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Stefania Nicoli, PhD

Associate Professor Tenure; Director of the Zebrafish Phenotyping Core for Precision Medicine, Internal Medicine and Genetics; Co-Director, Yale Cardiovascular Research Center (YCVRC)

Contact Information

Stefania Nicoli, PhD

Lab Location

Office Location

Research Summary

Using Zebrafish, my laboratory's goal is to understand how small non-coding RNAs coordinate cardiovascular and neuronal development.

Extensive Research Description

The vascular system is fundamental for embryonic development and adult life, and aberrant vascularization is associated with numerous diseases, including cancer,atherosclerosis and stroke. Since the processes that govern blood vessel formation are conserved, it is possible to use model systems to gain novel insights on vascular development and function. The Zebrafish (Danio rerio) is an ideal model to study blood vessel formation during embryonic development. The transparency and external development of the zebrafish embryo allow an unprecedented level of observation and experimental manipulation. In parallel, numerous techniques allow forward and reverse genetic analysis of signaling pathways in the zebrafish.These genetic approaches coupled with the ability to easily visualize circulatory patterns and blood vessel morphology, make the zebrafish an ideal in vivo platform to assay gene function during vascular development.

microRNAs (miRNAs) are highly conserved non-coding small RNAs that post-transcriptionally regulate gene expression by binding to the 3’UTR of target mRNAs and inhibit their translation, or promote their degradation. miRNAs are autonomously transcribed in a large mRNA transcript (pri-mRNA), or are found in introns of coding genes. In both cases,mature miRNAs are formed by sequential processing into a primary stem loop precursor (pre-miRNAs) by the endonucleases Drosha and Dicer. In vertebrates,the 22 base pair duplex miRNAs are unwound and a single mature strand is loaded onto Argonaute 2 (Ago2). The Ago2/miRNA complex (the RNA-induced silencing complex, or RISC), leads to translational repression and decreased transcript stability, through deadenylation. miRNAs function in a number of different biological processes, including cardiogenesis, muscle development, oncogenesis, brain morphogenesis, and hematopoiesis.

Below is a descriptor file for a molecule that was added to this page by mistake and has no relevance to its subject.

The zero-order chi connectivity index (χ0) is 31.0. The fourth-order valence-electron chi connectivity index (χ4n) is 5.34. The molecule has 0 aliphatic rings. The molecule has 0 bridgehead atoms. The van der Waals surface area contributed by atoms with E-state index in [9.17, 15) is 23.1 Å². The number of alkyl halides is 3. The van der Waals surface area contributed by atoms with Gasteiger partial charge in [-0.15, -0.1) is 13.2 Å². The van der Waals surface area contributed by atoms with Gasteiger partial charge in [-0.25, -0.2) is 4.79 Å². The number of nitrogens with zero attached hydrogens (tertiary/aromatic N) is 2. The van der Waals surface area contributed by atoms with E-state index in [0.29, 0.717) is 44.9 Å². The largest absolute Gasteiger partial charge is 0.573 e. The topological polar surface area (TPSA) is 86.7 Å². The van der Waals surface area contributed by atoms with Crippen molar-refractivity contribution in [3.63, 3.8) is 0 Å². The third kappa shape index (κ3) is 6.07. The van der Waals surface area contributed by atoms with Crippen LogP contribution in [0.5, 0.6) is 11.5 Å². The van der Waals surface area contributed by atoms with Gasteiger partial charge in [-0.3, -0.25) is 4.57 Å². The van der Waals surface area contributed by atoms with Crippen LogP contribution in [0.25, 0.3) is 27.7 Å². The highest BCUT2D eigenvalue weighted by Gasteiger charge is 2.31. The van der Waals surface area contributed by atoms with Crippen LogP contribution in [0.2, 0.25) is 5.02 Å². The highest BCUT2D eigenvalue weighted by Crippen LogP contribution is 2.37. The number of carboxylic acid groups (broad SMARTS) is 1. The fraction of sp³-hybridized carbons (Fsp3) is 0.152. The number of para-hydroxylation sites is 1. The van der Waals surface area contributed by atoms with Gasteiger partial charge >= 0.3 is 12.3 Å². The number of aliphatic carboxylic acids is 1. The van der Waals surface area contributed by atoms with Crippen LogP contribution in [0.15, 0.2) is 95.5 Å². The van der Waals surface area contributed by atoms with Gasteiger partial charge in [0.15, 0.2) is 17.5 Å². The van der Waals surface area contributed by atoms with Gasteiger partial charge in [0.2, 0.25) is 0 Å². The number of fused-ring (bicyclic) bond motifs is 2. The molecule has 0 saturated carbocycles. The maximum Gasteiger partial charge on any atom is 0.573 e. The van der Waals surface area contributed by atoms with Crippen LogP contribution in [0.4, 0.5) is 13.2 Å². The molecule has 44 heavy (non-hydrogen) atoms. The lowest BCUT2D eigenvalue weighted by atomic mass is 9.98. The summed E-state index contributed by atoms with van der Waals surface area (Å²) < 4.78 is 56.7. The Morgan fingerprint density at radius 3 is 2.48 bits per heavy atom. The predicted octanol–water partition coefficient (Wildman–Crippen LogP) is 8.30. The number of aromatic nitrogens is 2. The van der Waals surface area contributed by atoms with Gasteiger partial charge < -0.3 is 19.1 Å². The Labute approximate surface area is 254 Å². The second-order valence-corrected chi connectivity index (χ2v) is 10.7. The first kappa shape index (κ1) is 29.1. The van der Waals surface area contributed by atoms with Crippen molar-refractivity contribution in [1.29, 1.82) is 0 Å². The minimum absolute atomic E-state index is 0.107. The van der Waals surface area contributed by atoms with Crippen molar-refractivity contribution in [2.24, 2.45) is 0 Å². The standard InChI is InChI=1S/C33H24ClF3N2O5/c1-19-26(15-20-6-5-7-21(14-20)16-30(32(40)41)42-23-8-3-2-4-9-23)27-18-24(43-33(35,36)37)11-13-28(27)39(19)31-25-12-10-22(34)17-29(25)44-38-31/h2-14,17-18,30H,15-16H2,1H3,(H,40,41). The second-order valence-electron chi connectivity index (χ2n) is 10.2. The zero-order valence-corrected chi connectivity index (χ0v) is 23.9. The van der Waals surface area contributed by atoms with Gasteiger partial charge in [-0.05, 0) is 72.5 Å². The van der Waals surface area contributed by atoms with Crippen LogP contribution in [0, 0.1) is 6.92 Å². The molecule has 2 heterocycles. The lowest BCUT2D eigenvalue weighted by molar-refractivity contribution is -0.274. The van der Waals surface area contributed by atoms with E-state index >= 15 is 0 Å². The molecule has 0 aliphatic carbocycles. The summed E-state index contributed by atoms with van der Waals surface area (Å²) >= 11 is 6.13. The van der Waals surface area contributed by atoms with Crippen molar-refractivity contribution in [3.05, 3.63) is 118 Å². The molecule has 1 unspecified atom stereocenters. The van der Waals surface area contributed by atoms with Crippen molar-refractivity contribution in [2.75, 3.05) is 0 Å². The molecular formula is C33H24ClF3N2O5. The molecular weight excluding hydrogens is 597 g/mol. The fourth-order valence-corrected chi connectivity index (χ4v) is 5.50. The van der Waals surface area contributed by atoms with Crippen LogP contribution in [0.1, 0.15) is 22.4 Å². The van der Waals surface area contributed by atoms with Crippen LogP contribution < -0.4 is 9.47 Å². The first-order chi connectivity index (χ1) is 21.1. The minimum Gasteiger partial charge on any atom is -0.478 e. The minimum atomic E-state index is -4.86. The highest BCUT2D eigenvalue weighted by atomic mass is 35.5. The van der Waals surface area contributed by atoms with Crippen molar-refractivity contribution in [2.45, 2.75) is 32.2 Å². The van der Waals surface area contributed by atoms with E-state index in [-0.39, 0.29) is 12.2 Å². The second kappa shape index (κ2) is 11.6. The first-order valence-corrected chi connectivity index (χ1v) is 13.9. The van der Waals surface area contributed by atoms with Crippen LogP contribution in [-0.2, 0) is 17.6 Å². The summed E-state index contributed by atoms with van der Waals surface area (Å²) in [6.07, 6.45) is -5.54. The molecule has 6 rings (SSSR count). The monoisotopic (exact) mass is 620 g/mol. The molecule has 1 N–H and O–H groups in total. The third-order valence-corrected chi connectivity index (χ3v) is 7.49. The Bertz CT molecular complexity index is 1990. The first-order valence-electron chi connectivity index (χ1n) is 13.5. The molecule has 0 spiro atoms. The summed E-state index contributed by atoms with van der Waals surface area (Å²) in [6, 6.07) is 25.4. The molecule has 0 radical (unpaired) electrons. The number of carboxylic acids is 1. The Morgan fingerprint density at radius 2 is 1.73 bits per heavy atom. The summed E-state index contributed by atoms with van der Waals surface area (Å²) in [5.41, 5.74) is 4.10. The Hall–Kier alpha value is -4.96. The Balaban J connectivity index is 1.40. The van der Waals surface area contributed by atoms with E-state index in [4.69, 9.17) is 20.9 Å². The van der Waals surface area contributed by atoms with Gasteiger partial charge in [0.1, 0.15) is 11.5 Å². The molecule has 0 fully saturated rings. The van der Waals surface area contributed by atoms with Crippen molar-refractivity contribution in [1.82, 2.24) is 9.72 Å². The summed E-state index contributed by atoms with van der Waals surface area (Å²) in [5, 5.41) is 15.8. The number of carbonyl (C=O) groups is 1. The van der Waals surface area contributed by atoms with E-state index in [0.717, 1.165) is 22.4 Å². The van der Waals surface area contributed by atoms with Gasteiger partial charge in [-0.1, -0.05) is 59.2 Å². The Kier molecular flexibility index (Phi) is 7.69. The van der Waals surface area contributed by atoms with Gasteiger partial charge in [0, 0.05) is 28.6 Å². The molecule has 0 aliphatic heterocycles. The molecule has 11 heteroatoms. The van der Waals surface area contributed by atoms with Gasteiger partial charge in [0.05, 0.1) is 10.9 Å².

Despite recent findings, several critical barriers remain that hamper the study of miRNAs. First, identification of relevant miRNA targets, especially cell-specific target transcripts in vivo,can be difficult. Second, genetic manipulation (i.e. targeted knockout) of miRNA sequences in the vertebrate genome can be challenging and, until recently, had been limited to mice. Third, in many cases loss of miRNA function leads to subtle phenotypic changes, which can be difficult to observe and characterize during embryonic stages in mouse. Finally, the genetic interaction of miRNAs and their targets can be difficult to dissect in vivo in the mouse system.

The lab takes advantage of the zebrafish as a model system to overcome these barriers. Our goal is to elucidate how miRNAs participated in the genetic network driving arteries-veins differentiation, angiogenesis, neuro-vascular development.


Research Interests

Blood-Brain Barrier; Cardiovascular System; Neurons; Zebrafish; MicroRNAs

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Selected Publications